As far as records go, it wasn’t one that Walmart (WMT) was hoping it would ever break. Nevertheless, it happened — Walmart stock booked its biggest-ever single-day drop on Wednesday, losing more than 8% of its value.
The prod for the pullback was a concerning warnings from the world’s biggest retailer. Simply put, Walmart announced this morning that the coming year’s earnings would drop rather than grow thanks to a combination of expenses and a currency headwind that continue to chip away at its bottom line.
Is it a case of low-balling, ensuring the company can handily top its whittled-down estimates? Or, is Walmart truly in trouble?
Realistically, the answer is somewhere in the middle, though owners of WMT may be able to take some solace in the likelihood that this “alarming” outlook has more bark than bite.
Buckle Up for a Rough Couple of Years
The bomb was dropped at the retailer’s “Investment Day” conference with analysts and the media. In the press kit prepared for the event, the company said it has widened its near-term sales growth outlook from a range of 1% to 2% to a range of nil to 3% growth. Through 2019, however, Walmart expects an annualized revenue growth pace of between 3% and 4%.
That’s not bad, but that’s also not the whole story.
The same presentations that told the market to plan for sales growth also told investors to prep for falling earnings. For the current year ending in January, the company expects earnings to roll in between $4.40 and $4.70 per share of WMT, versus the analyst consensus of $4.72. Beyond that, Walmart believes per-share earnings will fall between 6% and 12% in the coming calendar year (fiscal 2017). In fact, the company sees earnings pressure all the way through fiscal 2019, when it said it’s apt to start growing per-share income again at a pace of between 5% and 10%.
The reasons for the declining revenue projections come as no real surprise. That is, a company-wide wage increase, investments in store improvements, and expenditures laid out to beef up the company’s e-commerce sales are becoming expensive.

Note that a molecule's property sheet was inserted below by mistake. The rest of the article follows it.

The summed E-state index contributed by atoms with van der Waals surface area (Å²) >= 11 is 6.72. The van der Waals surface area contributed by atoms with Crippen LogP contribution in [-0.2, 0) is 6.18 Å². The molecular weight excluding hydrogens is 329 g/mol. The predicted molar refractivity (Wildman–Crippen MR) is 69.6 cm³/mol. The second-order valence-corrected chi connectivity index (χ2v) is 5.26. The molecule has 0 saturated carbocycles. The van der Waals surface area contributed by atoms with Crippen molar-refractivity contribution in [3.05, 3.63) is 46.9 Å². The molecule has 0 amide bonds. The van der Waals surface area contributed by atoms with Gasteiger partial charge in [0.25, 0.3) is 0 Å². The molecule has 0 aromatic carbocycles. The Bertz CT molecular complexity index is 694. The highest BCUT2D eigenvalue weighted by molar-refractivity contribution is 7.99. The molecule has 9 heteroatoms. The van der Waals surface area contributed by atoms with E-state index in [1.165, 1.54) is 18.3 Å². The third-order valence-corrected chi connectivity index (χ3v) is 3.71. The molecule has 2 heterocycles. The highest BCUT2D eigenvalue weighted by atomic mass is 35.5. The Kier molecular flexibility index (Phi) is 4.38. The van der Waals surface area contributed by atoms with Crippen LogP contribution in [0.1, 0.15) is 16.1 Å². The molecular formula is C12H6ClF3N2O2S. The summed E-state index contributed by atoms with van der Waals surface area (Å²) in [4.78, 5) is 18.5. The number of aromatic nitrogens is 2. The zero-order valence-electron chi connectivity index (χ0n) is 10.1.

All told, Walmart will spend an additional $1 billion in payroll this year as a result of the wage increases, and they’ll cost about $1.5 billion more than they did in 2013 during the coming year. After that, the added expense will have been cycled through for more than a full year.
Yet, that’s not the biggest expense Walmart is incurring. The discount retailer spent more than $12 billion on technology and store make-overs last year, and plans to spend another $11 billion.
The capital expenditures should slow down considerably after that, although the added payroll expense is going to linger in perpetuity. But, as was noted, the upside should offset the downside by 2018 (fiscal 2019), when income per-share of WMT is expected to start rising again.
Walmart Stock Boiled Down to One Key Question
The market clearly went ballistic when it heard the news, upending WMT by 10% … and that’s in addition to the 26% slide Walmart stock suffered between early January and Tuesday.
While superficially it was an understandable response, for a well-watched stock by a (usually) forward-thinking investing public, it’s curious that traders didn’t embrace the idea of investing now for even more growth in the future. Indeed, CEO Doug McMillon plainly said:
“What’s clear is (Walmart is) embracing digital investments to become more and more seamless in omnichannel; this is the right thing to do for the very long term, in our view, but again it contributes to lower operating profit dollar confidence for the next few years.”
He made comparable comments regarding the wage increases and store overhauls. So, why such a pessimistic response? Edward Jones’ analyst Brian Yarbrough may have summed up the impasse perfectly, saying, “What if these investments don’t lead to better sales? That’s the biggest question.”
He’s right. And, judging from the action WMT dished out in response to Walmart’s plans, investors are anything but convinced all of this spending will be worth it in the end.
Just for the record, though, this reporter is willing to give Walmart the benefit of the doubt … here in the shadow of a 30% pullback year-to-date and a game plan that makes more sense than anything else the company has put on the table in the past several years.
Indeed, Wednesday’s bar looks like a major capitulation.
Walmart Earnings Preview
Many of the headwinds and responses discussed above are already in place and therefore should already be evident in the company’s numbers. To that end, the current quarter’s earnings report due in mid-November could be quite telling.
As of the latest look, the company is expected to report income of 99 cents per share on $118.1 billion in sales. Both are down from year-ago Q3 levels, when the retailer earned $1.15 per share of Walmart stock on sales of $119 billion.
As of this writing, James Brumley did not hold a position in any of the aforementioned securities.
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